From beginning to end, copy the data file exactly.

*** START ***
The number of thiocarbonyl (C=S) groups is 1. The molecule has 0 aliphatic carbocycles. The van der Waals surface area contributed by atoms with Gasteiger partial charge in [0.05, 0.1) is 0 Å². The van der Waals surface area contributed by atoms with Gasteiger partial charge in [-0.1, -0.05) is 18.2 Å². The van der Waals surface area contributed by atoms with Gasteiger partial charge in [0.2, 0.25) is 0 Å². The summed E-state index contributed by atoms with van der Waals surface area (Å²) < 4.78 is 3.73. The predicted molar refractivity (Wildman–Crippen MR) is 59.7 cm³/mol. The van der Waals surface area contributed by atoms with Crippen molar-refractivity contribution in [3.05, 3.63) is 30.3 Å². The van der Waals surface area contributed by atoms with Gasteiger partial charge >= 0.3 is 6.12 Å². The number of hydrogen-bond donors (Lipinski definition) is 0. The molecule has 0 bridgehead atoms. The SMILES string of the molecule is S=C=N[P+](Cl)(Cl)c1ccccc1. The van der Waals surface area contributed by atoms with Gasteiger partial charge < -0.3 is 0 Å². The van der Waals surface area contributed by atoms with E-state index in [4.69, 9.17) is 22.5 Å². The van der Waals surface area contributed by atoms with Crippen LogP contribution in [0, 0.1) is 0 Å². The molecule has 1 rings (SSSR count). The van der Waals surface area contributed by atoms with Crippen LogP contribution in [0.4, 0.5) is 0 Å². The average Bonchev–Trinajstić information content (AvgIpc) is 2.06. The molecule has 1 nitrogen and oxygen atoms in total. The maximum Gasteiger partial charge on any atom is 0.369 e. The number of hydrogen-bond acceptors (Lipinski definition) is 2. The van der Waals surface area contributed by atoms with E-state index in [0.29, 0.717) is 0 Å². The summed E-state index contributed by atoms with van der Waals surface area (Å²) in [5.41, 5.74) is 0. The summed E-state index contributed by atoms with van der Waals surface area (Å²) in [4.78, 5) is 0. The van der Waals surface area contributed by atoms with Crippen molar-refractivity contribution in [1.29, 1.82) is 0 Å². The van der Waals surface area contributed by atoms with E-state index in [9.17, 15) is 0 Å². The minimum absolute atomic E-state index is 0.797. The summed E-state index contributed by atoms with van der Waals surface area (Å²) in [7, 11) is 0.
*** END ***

The number of thiocarbonyl (C=S) groups is 1. The molecule has 0 aliphatic carbocycles. The van der Waals surface area contributed by atoms with Gasteiger partial charge in [0.05, 0.1) is 0 Å². The van der Waals surface area contributed by atoms with Gasteiger partial charge in [-0.1, -0.05) is 18.2 Å². The van der Waals surface area contributed by atoms with Gasteiger partial charge in [0.2, 0.25) is 0 Å². The summed E-state index contributed by atoms with van der Waals surface area (Å²) < 4.78 is 3.73. The predicted molar refractivity (Wildman–Crippen MR) is 59.7 cm³/mol. The van der Waals surface area contributed by atoms with Crippen molar-refractivity contribution in [3.05, 3.63) is 30.3 Å². The van der Waals surface area contributed by atoms with Gasteiger partial charge >= 0.3 is 6.12 Å². The number of hydrogen-bond donors (Lipinski definition) is 0. The molecule has 0 bridgehead atoms. The SMILES string of the molecule is S=C=N[P+](Cl)(Cl)c1ccccc1. The van der Waals surface area contributed by atoms with Gasteiger partial charge < -0.3 is 0 Å². The van der Waals surface area contributed by atoms with E-state index in [4.69, 9.17) is 22.5 Å². The van der Waals surface area contributed by atoms with Crippen LogP contribution in [0, 0.1) is 0 Å². The molecule has 1 rings (SSSR count). The van der Waals surface area contributed by atoms with Crippen LogP contribution in [0.4, 0.5) is 0 Å². The average Bonchev–Trinajstić information content (AvgIpc) is 2.06. The molecule has 1 nitrogen and oxygen atoms in total. The maximum Gasteiger partial charge on any atom is 0.369 e. The number of hydrogen-bond acceptors (Lipinski definition) is 2. The van der Waals surface area contributed by atoms with E-state index in [0.29, 0.717) is 0 Å². The summed E-state index contributed by atoms with van der Waals surface area (Å²) in [5.41, 5.74) is 0. The summed E-state index contributed by atoms with van der Waals surface area (Å²) in [4.78, 5) is 0. The van der Waals surface area contributed by atoms with Crippen molar-refractivity contribution in [1.29, 1.82) is 0 Å². The van der Waals surface area contributed by atoms with E-state index in [9.17, 15) is 0 Å². The minimum absolute atomic E-state index is 0.797. The summed E-state index contributed by atoms with van der Waals surface area (Å²) in [7, 11) is 0.